As I began to honestly look at the ways I had discounted my husband’s feelings and not given him the honor befitting a Jewish husband, I felt deeply ashamed. As a result of being humbled by this revelation, a new strength of spirit began to emerge from within me. A newfound desire began to arise and I made up my mind that I wanted my greatest claim to fame, so to speak, to be my marriage. I was willing to do whatever it took to live that claim and own that core value which I was adopting. Judaism considers the woman to be the spiritual foundation of the home and this class was giving me the wisdom and guidance to become that foundation. I wanted it for myself in a big way, not for greatness but for blessing because the Torah perceives the relationship of the couple to be sacred.
As G-ds divine timing would have it, this situation was occurring in Elul—the month of teshuva and renewal. In a dynamic book entitled, “The Twelve Dimensions of Israel” by Nechama Sarah Nadborny, she writes the following which resonates deeply with my soul: “In order to implement the process of teshuva or self-reclamation, we must ask forgiveness from those we have wronged. Through this very sensitive and delicate interaction, we help ourselves and others reclaim self-worth and dignity. Too often, when we try to smooth out our relationships, we are met with anger from those who feel guilty and do not wish to acknowledge their mistakes. During these moments, we are especially challenged to retain our dignity. This is exactly what we sacrificed when our actions, reactions and interactions were not guided by the wisdom of the Torah and we passed judgment on one another.”
She continues: “Although acknowledging and admitting our mistakes may be painful, it frees us from depression which gnaws at the unconscious where we refuse to face the issues head on. Only our conscious relationship to our mistakes as well as our past experiences may allow their negative effects to disappear. As we develop healthy, meaningful relationships in which we are committed to growing together, sincere apologies come more easily. As we become more real with each other, pride is sacrificed for the sake of sharing higher levels of consciousness rooted in love and compassion.” This was exactly what was occurring as I admitted the truth to myself and to my husband. I was becoming more real to myself and my life and marriage took on new shape and direction.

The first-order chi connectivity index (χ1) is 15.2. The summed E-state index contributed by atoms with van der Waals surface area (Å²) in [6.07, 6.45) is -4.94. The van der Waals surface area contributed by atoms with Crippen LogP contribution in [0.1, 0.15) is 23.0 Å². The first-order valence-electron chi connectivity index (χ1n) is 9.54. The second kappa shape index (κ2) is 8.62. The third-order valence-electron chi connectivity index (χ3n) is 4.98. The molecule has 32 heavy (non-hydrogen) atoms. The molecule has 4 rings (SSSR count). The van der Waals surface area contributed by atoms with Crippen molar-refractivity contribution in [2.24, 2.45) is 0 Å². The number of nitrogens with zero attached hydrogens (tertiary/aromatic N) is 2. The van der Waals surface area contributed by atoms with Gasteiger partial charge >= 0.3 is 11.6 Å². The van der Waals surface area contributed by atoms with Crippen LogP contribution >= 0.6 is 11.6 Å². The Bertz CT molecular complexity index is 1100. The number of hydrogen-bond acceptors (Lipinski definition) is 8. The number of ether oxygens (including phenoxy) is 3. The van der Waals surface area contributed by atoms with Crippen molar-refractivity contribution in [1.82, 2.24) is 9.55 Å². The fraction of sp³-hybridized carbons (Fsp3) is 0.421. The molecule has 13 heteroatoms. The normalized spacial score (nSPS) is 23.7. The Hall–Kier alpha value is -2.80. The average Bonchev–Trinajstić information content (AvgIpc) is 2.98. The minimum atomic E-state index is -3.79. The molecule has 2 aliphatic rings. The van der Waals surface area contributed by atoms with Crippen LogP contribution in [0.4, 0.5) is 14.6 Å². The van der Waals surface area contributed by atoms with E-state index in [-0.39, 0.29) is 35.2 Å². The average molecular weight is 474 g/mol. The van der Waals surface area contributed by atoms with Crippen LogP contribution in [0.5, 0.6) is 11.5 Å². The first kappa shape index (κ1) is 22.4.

With the truth and strength of teshuva taking hold, I approached my husband and with a heart full of love and a newfound ability to give him honor, I looked him in the eyes and asked his forgiveness for the many times I had discounted his feelings and dishonored his role in the home by making others more important than him. My tears fell with depth and clarity as a power so strong and pure claimed my heart and soul. And the shadows of doubt, both his and mine, fell away and left our presence.
From that point onward, my husband, trusting in the honor that I was lovingly bestowing upon him, began to emerge as his true self. As the shadows of false expectations and people pleasing on my part lost their hold, and I began to lovingly honor him, his true leadership abilities and decision making skills manifested. He took hold of his new power like an eagle to the sky soaring gracefully and wondrously through the safety of our harmonious marriage. I took the dust of my past mistakes and by doing teshuva, breathed new life into my husband thus making him a man. What a privilege! What a joy!
In the Kabbalistic Book, “Apples in The Orchard,” a commentary on the Parsha by the Arizal, it is explained that the true coupling of male and female is a cross-fertilization of attitudes and orientations of consciousness stimulated by communications and discussions. The procreative organ receives its true ability to be fruitful and couple when it is in tune with the spiritual dimension of the individual’s mind because the intellect is what allows for a perspective higher than total self-orientation. The Arizal states, “When the consciousness of the couple matures and they turn to each other in order to relate on a deeper level, the effect of their heightened relationship will spill over into all elements that make up life in their house.” As my husband and I began to converse more, spend quality time together and relate respectfully to each other’s differences, inspiration became more manifest in our lives and the joy of our deeper togetherness blossomed. As I bestowed honor on my husband, he gifted me with royalty: he became the King and I his Queen and with G-ds help, we will live happily ever after in G-ds Beloved Palace.
And so it was, that coming home to Israel, with all its trials and tribulations gifted me with the MAKING OF A MAN—MY BELOVED PARTNER—AVRAHAM BEN EMMANUEL!
I AM ETERNALLY GRATEFUL FOR THE GIFT OF ELUL AND TESHUVA AND FOR MY HUSBAND WHO IS MY GREATEST INSPIRATION. MAY YOUR MARRRIAGE BE A BLESSING TOO!